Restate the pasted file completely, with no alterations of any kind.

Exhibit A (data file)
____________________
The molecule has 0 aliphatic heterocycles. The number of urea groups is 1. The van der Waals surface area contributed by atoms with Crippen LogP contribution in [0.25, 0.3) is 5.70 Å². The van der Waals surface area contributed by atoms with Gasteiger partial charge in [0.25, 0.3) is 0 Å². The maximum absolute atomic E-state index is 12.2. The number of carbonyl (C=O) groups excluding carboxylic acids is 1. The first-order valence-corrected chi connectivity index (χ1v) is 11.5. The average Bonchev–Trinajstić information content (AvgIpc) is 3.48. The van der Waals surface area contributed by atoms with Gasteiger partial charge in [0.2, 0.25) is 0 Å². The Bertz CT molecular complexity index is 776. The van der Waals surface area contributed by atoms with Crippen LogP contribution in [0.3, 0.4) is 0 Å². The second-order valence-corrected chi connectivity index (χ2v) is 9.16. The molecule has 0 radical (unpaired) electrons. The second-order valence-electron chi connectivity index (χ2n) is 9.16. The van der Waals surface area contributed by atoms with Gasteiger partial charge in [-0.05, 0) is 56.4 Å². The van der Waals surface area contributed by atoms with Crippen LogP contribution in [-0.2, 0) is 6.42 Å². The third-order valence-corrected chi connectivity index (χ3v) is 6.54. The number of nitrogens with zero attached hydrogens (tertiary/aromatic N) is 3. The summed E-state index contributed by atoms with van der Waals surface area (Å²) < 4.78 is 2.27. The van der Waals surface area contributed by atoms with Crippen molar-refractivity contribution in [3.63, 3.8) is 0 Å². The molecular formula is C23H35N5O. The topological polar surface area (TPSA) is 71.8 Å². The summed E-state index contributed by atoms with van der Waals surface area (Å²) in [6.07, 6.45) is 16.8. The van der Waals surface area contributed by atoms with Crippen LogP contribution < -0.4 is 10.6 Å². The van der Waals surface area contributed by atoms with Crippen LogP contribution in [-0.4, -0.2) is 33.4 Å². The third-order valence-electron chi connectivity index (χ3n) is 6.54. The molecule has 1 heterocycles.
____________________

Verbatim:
The molecule has 0 aliphatic heterocycles. The number of urea groups is 1. The van der Waals surface area contributed by atoms with Crippen LogP contribution in [0.25, 0.3) is 5.70 Å². The van der Waals surface area contributed by atoms with Gasteiger partial charge in [0.25, 0.3) is 0 Å². The maximum absolute atomic E-state index is 12.2. The number of carbonyl (C=O) groups excluding carboxylic acids is 1. The first-order valence-corrected chi connectivity index (χ1v) is 11.5. The average Bonchev–Trinajstić information content (AvgIpc) is 3.48. The van der Waals surface area contributed by atoms with Gasteiger partial charge in [0.2, 0.25) is 0 Å². The Bertz CT molecular complexity index is 776. The van der Waals surface area contributed by atoms with Crippen LogP contribution in [0.3, 0.4) is 0 Å². The second-order valence-corrected chi connectivity index (χ2v) is 9.16. The molecule has 0 radical (unpaired) electrons. The second-order valence-electron chi connectivity index (χ2n) is 9.16. The van der Waals surface area contributed by atoms with Gasteiger partial charge in [-0.05, 0) is 56.4 Å². The van der Waals surface area contributed by atoms with Crippen LogP contribution in [-0.2, 0) is 6.42 Å². The third-order valence-corrected chi connectivity index (χ3v) is 6.54. The number of nitrogens with zero attached hydrogens (tertiary/aromatic N) is 3. The summed E-state index contributed by atoms with van der Waals surface area (Å²) < 4.78 is 2.27. The van der Waals surface area contributed by atoms with Crippen molar-refractivity contribution in [3.63, 3.8) is 0 Å². The molecular formula is C23H35N5O. The topological polar surface area (TPSA) is 71.8 Å². The summed E-state index contributed by atoms with van der Waals surface area (Å²) in [6.07, 6.45) is 16.8. The van der Waals surface area contributed by atoms with Crippen LogP contribution < -0.4 is 10.6 Å². The van der Waals surface area contributed by atoms with Crippen LogP contribution in [-0.4, -0.2) is 33.4 Å². The third-order valence-electron chi connectivity index (χ3n) is 6.54. The molecule has 1 heterocycles.